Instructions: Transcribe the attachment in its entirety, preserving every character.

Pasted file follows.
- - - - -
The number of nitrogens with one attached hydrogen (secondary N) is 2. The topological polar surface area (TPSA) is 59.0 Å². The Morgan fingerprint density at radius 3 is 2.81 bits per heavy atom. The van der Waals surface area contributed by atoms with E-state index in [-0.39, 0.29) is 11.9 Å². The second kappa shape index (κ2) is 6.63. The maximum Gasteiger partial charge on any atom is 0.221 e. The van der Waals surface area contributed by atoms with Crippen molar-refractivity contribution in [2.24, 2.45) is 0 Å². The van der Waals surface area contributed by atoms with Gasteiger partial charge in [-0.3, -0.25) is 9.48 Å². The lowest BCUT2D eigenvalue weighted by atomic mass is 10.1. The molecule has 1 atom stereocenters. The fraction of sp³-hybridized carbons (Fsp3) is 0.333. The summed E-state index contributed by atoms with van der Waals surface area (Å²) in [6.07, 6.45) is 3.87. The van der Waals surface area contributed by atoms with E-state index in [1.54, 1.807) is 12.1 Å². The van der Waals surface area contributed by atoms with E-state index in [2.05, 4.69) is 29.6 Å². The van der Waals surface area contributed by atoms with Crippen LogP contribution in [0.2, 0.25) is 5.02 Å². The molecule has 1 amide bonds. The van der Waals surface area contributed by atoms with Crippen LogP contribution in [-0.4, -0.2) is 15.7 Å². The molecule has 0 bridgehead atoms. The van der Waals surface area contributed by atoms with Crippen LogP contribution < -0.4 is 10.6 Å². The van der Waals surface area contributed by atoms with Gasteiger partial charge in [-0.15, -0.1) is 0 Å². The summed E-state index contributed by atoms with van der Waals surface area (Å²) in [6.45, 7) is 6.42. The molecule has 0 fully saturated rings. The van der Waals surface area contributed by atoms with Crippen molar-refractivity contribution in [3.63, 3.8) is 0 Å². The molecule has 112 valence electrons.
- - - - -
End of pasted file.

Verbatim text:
The number of nitrogens with one attached hydrogen (secondary N) is 2. The topological polar surface area (TPSA) is 59.0 Å². The Morgan fingerprint density at radius 3 is 2.81 bits per heavy atom. The van der Waals surface area contributed by atoms with E-state index in [-0.39, 0.29) is 11.9 Å². The second kappa shape index (κ2) is 6.63. The maximum Gasteiger partial charge on any atom is 0.221 e. The van der Waals surface area contributed by atoms with Crippen molar-refractivity contribution in [2.24, 2.45) is 0 Å². The van der Waals surface area contributed by atoms with Gasteiger partial charge in [-0.3, -0.25) is 9.48 Å². The lowest BCUT2D eigenvalue weighted by atomic mass is 10.1. The molecule has 1 atom stereocenters. The fraction of sp³-hybridized carbons (Fsp3) is 0.333. The summed E-state index contributed by atoms with van der Waals surface area (Å²) in [6.07, 6.45) is 3.87. The van der Waals surface area contributed by atoms with E-state index in [1.54, 1.807) is 12.1 Å². The van der Waals surface area contributed by atoms with E-state index in [2.05, 4.69) is 29.6 Å². The van der Waals surface area contributed by atoms with Crippen LogP contribution in [0.2, 0.25) is 5.02 Å². The molecule has 1 amide bonds. The van der Waals surface area contributed by atoms with Crippen LogP contribution in [-0.4, -0.2) is 15.7 Å². The molecule has 0 bridgehead atoms. The van der Waals surface area contributed by atoms with Crippen LogP contribution < -0.4 is 10.6 Å². The van der Waals surface area contributed by atoms with Gasteiger partial charge in [-0.15, -0.1) is 0 Å². The summed E-state index contributed by atoms with van der Waals surface area (Å²) in [6.45, 7) is 6.42. The molecule has 0 fully saturated rings. The van der Waals surface area contributed by atoms with Crippen molar-refractivity contribution in [3.63, 3.8) is 0 Å². The molecule has 112 valence electrons.